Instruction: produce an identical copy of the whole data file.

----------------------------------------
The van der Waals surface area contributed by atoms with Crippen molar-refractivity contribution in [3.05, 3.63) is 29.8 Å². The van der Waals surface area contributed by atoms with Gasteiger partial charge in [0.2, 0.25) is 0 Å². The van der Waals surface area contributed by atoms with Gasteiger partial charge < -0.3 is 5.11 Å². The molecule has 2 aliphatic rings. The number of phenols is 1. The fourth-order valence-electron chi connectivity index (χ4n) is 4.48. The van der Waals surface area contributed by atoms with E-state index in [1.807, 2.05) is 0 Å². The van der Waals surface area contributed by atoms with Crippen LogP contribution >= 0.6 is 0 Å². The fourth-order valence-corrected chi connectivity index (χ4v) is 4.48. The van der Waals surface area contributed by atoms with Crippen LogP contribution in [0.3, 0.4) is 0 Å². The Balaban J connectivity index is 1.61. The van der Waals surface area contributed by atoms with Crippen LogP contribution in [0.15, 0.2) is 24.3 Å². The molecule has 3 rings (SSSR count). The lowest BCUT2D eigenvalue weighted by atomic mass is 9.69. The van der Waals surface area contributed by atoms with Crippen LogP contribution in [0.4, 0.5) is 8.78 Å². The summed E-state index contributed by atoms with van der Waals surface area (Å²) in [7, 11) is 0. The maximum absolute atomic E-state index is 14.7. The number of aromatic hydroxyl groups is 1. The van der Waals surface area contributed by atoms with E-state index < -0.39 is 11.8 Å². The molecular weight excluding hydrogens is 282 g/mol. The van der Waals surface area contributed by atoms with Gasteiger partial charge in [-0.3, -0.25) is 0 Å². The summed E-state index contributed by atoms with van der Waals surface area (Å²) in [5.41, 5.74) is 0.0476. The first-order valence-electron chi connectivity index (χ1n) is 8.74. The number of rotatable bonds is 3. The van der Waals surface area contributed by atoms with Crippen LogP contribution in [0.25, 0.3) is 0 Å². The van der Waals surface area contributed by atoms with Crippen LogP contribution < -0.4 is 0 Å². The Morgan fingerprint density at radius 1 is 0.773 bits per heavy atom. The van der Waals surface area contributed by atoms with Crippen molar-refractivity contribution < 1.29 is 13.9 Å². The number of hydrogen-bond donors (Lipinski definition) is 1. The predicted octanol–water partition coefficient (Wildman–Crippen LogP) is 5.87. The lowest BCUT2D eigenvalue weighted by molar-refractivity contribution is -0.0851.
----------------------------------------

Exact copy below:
The van der Waals surface area contributed by atoms with Crippen molar-refractivity contribution in [3.05, 3.63) is 29.8 Å². The van der Waals surface area contributed by atoms with Gasteiger partial charge in [0.2, 0.25) is 0 Å². The van der Waals surface area contributed by atoms with Gasteiger partial charge < -0.3 is 5.11 Å². The molecule has 2 aliphatic rings. The number of phenols is 1. The fourth-order valence-electron chi connectivity index (χ4n) is 4.48. The van der Waals surface area contributed by atoms with E-state index in [1.807, 2.05) is 0 Å². The van der Waals surface area contributed by atoms with Crippen LogP contribution >= 0.6 is 0 Å². The fourth-order valence-corrected chi connectivity index (χ4v) is 4.48. The van der Waals surface area contributed by atoms with Crippen LogP contribution in [0.3, 0.4) is 0 Å². The Balaban J connectivity index is 1.61. The van der Waals surface area contributed by atoms with Crippen LogP contribution in [0.15, 0.2) is 24.3 Å². The molecule has 3 rings (SSSR count). The lowest BCUT2D eigenvalue weighted by atomic mass is 9.69. The van der Waals surface area contributed by atoms with Crippen LogP contribution in [0.4, 0.5) is 8.78 Å². The summed E-state index contributed by atoms with van der Waals surface area (Å²) in [7, 11) is 0. The maximum absolute atomic E-state index is 14.7. The number of aromatic hydroxyl groups is 1. The van der Waals surface area contributed by atoms with E-state index < -0.39 is 11.8 Å². The molecular weight excluding hydrogens is 282 g/mol. The van der Waals surface area contributed by atoms with Gasteiger partial charge in [-0.3, -0.25) is 0 Å². The summed E-state index contributed by atoms with van der Waals surface area (Å²) in [5.41, 5.74) is 0.0476. The first-order valence-electron chi connectivity index (χ1n) is 8.74. The number of rotatable bonds is 3. The van der Waals surface area contributed by atoms with Crippen LogP contribution in [0.25, 0.3) is 0 Å². The van der Waals surface area contributed by atoms with Crippen LogP contribution < -0.4 is 0 Å². The Morgan fingerprint density at radius 1 is 0.773 bits per heavy atom. The van der Waals surface area contributed by atoms with Crippen molar-refractivity contribution < 1.29 is 13.9 Å². The number of hydrogen-bond donors (Lipinski definition) is 1. The predicted octanol–water partition coefficient (Wildman–Crippen LogP) is 5.87. The lowest BCUT2D eigenvalue weighted by molar-refractivity contribution is -0.0851.